Paperwork burden

He admits that there is a lot of paperwork involved – ‘and I wish there was less of it’ – but adds: “It is public money and we have to account for it and it has to be right.”

And there are opportunities for MoS funding for projects going beyond Europe’s borders. “For example, Israel wants to be involved. It is better and more cost-effective to send oranges by ship to Venice and transport them by rail the rest of the way – but we have to make sure the cargo gets to Venice and that the rail across Italy is suitable. Morocco is another example. We see it as MoS linking in our TEN-T network with Africa’s development of their infrastructure – for example, high-speed rail in Morocco.”

European funding consultant Richard Morton, managing director of Jura Associates, says: “There is this general feeling that there are lots of ‘eurocrats’ but actually INEA [the Innovations and Networks Executive Agency, successor to the TEN-T EA] is not there to trip you up and not there to not give you funding. They are there to help you make the best of what is available.

“However, nobody just hands over money. You have to have a project that’s linked to the strategies within Europe and you have to be able to justify it.”

 

Forging links

Helsingborg, Sweden’s second largest container port, is one of seven port partners in the ‘LNG in Baltic Sea Ports’ project, financed by the Motorways of the Sea programme. Each of the partners is planning port infrastructure to offer LNG bunkering.

“We have completed a pre-study for an LNG plant in Helsingborg, funded by Europe, and now we are going to send in an application for financial aid to start construction of the plant, for marine and also for serving trucks,” says Per Olof Jansson, who retired as the port’s former chief executive and is leading the LNG in Baltic Sea Ports project.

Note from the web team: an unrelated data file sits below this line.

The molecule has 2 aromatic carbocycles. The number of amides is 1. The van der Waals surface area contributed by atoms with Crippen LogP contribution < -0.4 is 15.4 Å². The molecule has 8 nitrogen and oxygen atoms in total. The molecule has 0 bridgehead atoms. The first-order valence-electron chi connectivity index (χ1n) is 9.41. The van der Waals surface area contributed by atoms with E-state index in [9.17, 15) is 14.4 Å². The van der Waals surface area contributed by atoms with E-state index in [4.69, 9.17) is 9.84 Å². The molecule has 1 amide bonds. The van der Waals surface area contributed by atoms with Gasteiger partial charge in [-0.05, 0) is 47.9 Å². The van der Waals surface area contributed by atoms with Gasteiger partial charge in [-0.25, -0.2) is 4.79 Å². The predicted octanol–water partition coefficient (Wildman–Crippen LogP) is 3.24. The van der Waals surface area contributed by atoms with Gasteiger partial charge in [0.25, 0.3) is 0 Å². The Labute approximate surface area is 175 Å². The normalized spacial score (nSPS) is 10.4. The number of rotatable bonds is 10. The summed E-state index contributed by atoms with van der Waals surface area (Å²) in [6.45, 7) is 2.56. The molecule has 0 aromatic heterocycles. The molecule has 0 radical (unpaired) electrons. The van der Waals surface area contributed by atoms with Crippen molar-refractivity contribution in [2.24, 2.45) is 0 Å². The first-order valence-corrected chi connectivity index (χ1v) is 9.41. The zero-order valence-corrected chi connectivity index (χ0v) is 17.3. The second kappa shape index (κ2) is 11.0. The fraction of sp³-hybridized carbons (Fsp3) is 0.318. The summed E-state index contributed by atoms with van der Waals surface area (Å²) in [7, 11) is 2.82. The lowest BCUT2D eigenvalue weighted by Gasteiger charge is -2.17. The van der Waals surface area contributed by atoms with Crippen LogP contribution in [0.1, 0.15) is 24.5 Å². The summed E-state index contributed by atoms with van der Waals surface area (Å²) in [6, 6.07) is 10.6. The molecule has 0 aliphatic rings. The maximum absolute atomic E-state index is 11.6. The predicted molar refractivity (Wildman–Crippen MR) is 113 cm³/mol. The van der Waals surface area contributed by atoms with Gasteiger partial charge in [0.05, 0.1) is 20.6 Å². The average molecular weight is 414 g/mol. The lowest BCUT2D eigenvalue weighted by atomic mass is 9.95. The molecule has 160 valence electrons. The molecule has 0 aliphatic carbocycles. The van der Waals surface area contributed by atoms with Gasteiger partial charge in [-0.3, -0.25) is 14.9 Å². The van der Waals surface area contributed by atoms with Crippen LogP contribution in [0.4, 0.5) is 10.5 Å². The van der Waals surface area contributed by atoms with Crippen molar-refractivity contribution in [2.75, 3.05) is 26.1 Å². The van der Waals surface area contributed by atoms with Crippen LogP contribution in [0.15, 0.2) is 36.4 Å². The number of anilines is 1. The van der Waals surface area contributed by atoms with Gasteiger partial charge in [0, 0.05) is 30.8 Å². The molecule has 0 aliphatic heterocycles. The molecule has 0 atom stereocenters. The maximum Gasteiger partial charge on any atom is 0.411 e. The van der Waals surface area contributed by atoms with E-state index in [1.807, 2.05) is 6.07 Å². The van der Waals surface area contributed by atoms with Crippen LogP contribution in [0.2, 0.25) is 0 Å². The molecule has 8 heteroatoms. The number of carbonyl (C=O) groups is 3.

Phases 1 and 2 of the project received 50% funding from Europe – now Helsingborg is looking for funding towards the €20m initial investment in the plant. “We hope to have a positive answer to our application in September/October, and then start work so we could have the plant ready in 2017,” says Mr Jansson.

Applying for European funding does involve a lot of work, he agrees. “But we have used a consultant to help us fill in the forms, describe the project and complete the documents. Yes, some ports think it is too much bureaucracy to get this money so they might be a bit reluctant, but we think that when you have done it once it is easier to take on the next time – and we are on the third time. And if you can get 30% or 40%, that is a substantial amount of money. We might initiate other projects in the future – who knows?”

Financial support on a global level

On a global basis, the World Bank Group plays an important role in supporting port and related infrastructure investments, particularly in developing regions.

That support includes technical advice and assistance as well as the actual lending, says Reynaldo Bench, the World Bank’s waterborne transport and ports specialist, based in Washington. The obvious advantage for projects in the poorest countries can be very good credit terms where mainstream bank lending simply wouldn’t be available – and sometimes a grant, too. However, Mr Bench says: “The criteria for the World Bank to lend money follow the same due diligence as any bank. While developing countries are normally our area of focus, the World Bank would not finance anything that is totally unviable.”

All projects go through a long and detailed review process before they are submitted to the board of directors for approval, he says. “And if the project involved some disputed area, for example, that would be picked up at that stage. A project would not be submitted for approval if it didn’t reach the basic criteria.”

Interestingly, he says the situation in the capital markets means that the attractiveness of the World Bank has shifted for many, from financial advantages to the technical knowledge it offers. “Many middle income countries come to us for our knowledge and global expertise, not just for money, because for these countries more capital is available.”

Among the headline port-related development projects being driven by the World Bank is the Abidjan-Lagos Trade and Transport Facilitation project, to reduce trade and transport barriers across West Africa through port and road improvements. Another is the Intermodal and Rail Development Project for Tanzania, a project with four components to deliver reliable open access infrastructure on the Dar es Salaam to Isaka rail segment.